More than 53,000 people would watch the two-time defending, and six-time overall champion Simon Frasier University of Canada lose the crown to the first pipers ever to win from Dublin, Ireland, the St. Laurence O'Toole Pipe Band.
"They played for their lives," Gardner said. "There was nobody there who didn't like bagpipes or wasn't Scottish for the day... with or without the beer tent."
Over 238 bands, 133 from Scotland, with 8,000 of the world's top pipers and drummers from 16 nations attended, including bands from as far away as Paraguay, New Zealand, and Canada took part in the nine hours of competitions.
"It is just an incredible time to be in Scotland, " Doug Gardner said. "It was just rocking and fun, I wanted to hear more. One of the things that really impressed me and what was really cool about going to Scotland, was feeling the places, feeling the music. One of the things I learned the most was having fun and expression, not going into the music competitions tight, wanting to play things mechanically correct but playing with some feeling and expression. At the Worlds, they work hard, play tight, but they are expressing and having fun."
The Gardner's each bought a "Sghian Dubh," the ceremonial knife that slips in the uniform sock of the piper. This knife is a throwback to the days when Highland piping was more than just pleasure, when, as a musical instrument of war, the Great Pipes of the Highlands shrill and penetrating notes easily rose above the roar and din of battle and could be heard up to 10 miles away.
"You get this really neat connection from the culture and the music," Doug Gardner said. "I feel really different today than I did before I went on this trip."
They also found time to visit landmarks such as Borthwick Castle, Holyrood Park and Palace, where Mary, Queen of Scots spent her time, the Salisbury Crags and King Arthur's seat with its 360-degree panoramic view, Borthwick Castle, Sterling Castle and the Wallace Monument.
"Just the history and letting your soul get carried back in time," Laurie said. "Imagining what it was like to walk those stones and be behind those walls."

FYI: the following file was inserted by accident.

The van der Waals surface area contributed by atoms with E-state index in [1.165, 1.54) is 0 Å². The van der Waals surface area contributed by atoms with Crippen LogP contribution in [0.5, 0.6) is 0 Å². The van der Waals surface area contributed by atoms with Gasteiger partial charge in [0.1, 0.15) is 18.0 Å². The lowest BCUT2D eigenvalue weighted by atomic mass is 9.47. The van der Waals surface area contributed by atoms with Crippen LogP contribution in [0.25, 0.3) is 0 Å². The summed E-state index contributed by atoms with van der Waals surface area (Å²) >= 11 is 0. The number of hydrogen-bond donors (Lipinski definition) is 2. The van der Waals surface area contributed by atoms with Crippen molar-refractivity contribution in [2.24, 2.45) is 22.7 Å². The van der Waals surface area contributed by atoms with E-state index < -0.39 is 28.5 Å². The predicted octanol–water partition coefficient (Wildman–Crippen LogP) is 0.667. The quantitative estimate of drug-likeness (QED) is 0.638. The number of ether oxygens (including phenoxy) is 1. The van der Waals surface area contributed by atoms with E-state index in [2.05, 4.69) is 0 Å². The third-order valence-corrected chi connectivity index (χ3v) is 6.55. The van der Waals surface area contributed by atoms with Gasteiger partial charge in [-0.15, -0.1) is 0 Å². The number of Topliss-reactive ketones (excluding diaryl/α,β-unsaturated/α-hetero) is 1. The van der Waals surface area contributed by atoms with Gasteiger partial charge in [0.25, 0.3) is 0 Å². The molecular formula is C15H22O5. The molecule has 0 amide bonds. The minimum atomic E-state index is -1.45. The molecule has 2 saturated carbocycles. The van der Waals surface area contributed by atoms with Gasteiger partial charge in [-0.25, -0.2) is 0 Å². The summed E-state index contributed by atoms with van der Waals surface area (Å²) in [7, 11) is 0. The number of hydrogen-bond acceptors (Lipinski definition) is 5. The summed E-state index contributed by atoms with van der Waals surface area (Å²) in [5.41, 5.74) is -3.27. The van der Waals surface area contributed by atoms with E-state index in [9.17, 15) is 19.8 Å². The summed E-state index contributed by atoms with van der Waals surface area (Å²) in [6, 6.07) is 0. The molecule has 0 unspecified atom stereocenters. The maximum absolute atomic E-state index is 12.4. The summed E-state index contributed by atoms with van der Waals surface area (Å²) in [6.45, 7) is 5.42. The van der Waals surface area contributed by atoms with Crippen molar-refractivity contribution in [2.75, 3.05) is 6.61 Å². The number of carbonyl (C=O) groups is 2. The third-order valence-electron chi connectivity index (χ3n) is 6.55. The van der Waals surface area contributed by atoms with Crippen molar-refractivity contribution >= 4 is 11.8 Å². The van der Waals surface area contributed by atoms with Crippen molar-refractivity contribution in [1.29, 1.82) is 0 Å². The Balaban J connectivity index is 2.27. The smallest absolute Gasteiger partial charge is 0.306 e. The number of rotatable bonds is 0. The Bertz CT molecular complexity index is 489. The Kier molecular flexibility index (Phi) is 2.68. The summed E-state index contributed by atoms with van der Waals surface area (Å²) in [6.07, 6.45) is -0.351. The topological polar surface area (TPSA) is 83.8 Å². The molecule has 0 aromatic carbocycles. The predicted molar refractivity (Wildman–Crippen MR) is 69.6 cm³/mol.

The Gardners hope the rich Scottish Highland Piping traditions can carry over into Juneau's rich history of the volunteer non-profit Stroller White Pipes & Drums.
"We think there are probably some changes that Stroller White could make in the upcoming months that the public will see and think is kind of exciting," Doug said. "We want to get out more and represent Juneau more, show people more about SWP&D's identity and how it relates to the community. When you go to Scotland, or anywhere, to play, like it or not you are a big ambassador of good will for this community... and we hope to be that."
Added Laurie, "We have such new energy and excitement for the group. Stroller White has always been a true community asset, we volunteer and come out for so many community activities but I don't think that the community truly understands who the band is."
Stroller White was a newsman in Juneau and Skagway and a mountain next to the Mendenhall Glacier bears his name. The band now features 22 pipes and drums and 21 dancers, and they are actively recruiting, especially to bolster the drum corps.
"I don't think the founding fathers of the band thought it would grow into what it is today," Laurie said. "That we would be meeting weekly and sometimes twice a week for the last 30 years. We have grown into a disciplined organization and want to be associated with the populace of the city... make a sound, so to speak, for the people of Juneau. You don't have to be Scottish to be involved, you have to have the desire to play."
Modern Scots say the sound of 8,000 pipers playing each year keeps Nessie deep in the waters of Loch Ness.
"We weren't playing bag pipes that day on Loch Ness," Doug Gardner said of the boat tour he and Laurie took onto the Scottish lake that supposedly hides the Loch Ness Monster. "But, we didn't see the monster either."
Contact Klas Stolpe at 523-2263 or at email@example.com.